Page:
What a difference a few hours in a plane makes.
I'm in Concord, Massachusetts. I spend the morning on my first full day here writing in my room at the Hawthorne Inn, and I head out to get some lunch at the Main Streets Market & Cafe in Concord Center. I've brought my laptop because I have visions of sitting in the noise and bustle of life while I eat and get some more writing done. It's nearing the end of the lunch hour: 12:50. I park my car and stroll down Main Street marveling at how damn quaint it is up here in New England. I mean, I used to live here -- one town over in Acton -- so I know this, but still, I love it anew every time.
At the door to the little cafe I stop because on the door there's a sign (similar to the No Shirts, No Shoes, No Service type of sign) that says: Restaurant in Use, No Cell Phones, No Laptops.
I'm bummed. Not about the cell phone ban; if you read this blog with any regularity, you know how perturbed I get with obnoxious cell phone use in public places. But no laptops? Oh, that hits me where it hurts. I'm up here in Massachusetts for two reasons. The first is to visit my girlfriend Karen (yes, the same Karen who gets a grateful nod in the Acknowledgements section of my novel, Tell No Lies), and the second is to write. Karen and I can't get together until Saturday because of her school schedule, so I've come up a few days early to write. A section of the novel I'm currently working on takes place in New England, and I figure it can't hurt to immerse myself in the place since it's been ten years now since we moved away.
Anyway, at first I can't really understand the ban on laptops. After all, I'm eating alone, and the laptop's quiet, so I wouldn't be disturbing anyone. And in my experience, I've noticed that venues that allow - indeed encourage - laptop use tend to be hopping places. They become local hangouts, and that has to be good for business.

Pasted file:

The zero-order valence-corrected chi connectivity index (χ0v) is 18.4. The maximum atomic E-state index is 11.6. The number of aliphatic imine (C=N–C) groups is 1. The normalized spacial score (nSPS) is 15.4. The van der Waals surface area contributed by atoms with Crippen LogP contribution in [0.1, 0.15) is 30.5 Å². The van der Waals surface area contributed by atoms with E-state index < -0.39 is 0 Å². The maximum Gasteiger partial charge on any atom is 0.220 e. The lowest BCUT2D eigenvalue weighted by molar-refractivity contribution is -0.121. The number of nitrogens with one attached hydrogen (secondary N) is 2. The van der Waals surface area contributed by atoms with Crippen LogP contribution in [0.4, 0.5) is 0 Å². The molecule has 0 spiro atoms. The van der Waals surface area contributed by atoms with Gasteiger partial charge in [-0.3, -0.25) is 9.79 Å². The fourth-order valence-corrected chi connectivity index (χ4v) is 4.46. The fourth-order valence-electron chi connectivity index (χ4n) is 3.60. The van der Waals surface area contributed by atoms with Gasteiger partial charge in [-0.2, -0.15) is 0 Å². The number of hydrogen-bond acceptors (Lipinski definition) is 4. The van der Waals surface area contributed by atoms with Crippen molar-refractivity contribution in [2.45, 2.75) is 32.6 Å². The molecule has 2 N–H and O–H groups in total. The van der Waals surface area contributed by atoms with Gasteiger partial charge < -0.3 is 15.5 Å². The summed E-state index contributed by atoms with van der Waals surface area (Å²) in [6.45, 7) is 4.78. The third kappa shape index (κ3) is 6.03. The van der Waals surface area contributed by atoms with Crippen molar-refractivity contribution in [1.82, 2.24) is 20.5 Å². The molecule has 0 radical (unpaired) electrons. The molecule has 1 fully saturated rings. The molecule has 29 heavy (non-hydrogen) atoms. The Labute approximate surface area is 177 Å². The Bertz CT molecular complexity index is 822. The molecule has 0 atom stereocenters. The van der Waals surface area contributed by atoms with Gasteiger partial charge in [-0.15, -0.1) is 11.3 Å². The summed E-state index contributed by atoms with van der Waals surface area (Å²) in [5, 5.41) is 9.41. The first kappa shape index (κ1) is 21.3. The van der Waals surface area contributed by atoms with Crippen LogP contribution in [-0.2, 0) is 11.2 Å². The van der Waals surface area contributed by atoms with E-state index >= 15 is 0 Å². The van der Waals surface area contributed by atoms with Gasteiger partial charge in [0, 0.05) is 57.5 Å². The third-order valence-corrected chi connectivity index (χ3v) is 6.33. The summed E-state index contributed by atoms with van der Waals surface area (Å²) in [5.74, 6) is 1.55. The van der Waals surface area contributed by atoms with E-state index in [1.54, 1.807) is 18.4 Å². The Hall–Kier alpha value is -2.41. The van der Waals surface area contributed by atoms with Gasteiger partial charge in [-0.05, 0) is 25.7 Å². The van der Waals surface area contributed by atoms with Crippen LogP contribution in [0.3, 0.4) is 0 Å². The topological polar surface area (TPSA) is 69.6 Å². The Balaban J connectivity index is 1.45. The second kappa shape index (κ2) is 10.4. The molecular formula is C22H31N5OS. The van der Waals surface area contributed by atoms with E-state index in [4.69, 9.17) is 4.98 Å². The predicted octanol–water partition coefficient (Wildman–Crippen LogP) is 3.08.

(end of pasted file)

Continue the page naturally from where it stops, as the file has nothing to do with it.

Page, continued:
But once I'm in the cafe, I start to understand. This place is still hopping at 1:00 p.m. So perhaps they fear that diners using laptops will loiter for hours at a table, which could see several turnovers of customers otherwise.
So in the end, I accept the ban without feeling put out. I enjoy my lunch and just take in the surroundings, which helps the writing just as much if not more than the laptop. And I'm rewarded for my acceptance when I hear a waitress say warily to another worker, "Why's that person taking pictures at the front of the restaurant?" I turn to see what she's talking about, and sure enough, there's a woman just near the front door snapping photos of the restaurant interior. And I realize that's why I love it up here in Massachusetts. All over the rest of America, it seems, people would be mugging for the camera, either overtly or covertly, hoping for their chance to "be seen." Here, though, they still seem to value the concept of privacy, and guard it jealously. That waitress didn't view the camera as an opportunity, but as an intrusion, and there's something sort of refreshing about that in this age of everyone groping desperately for their fifteen minutes of fame.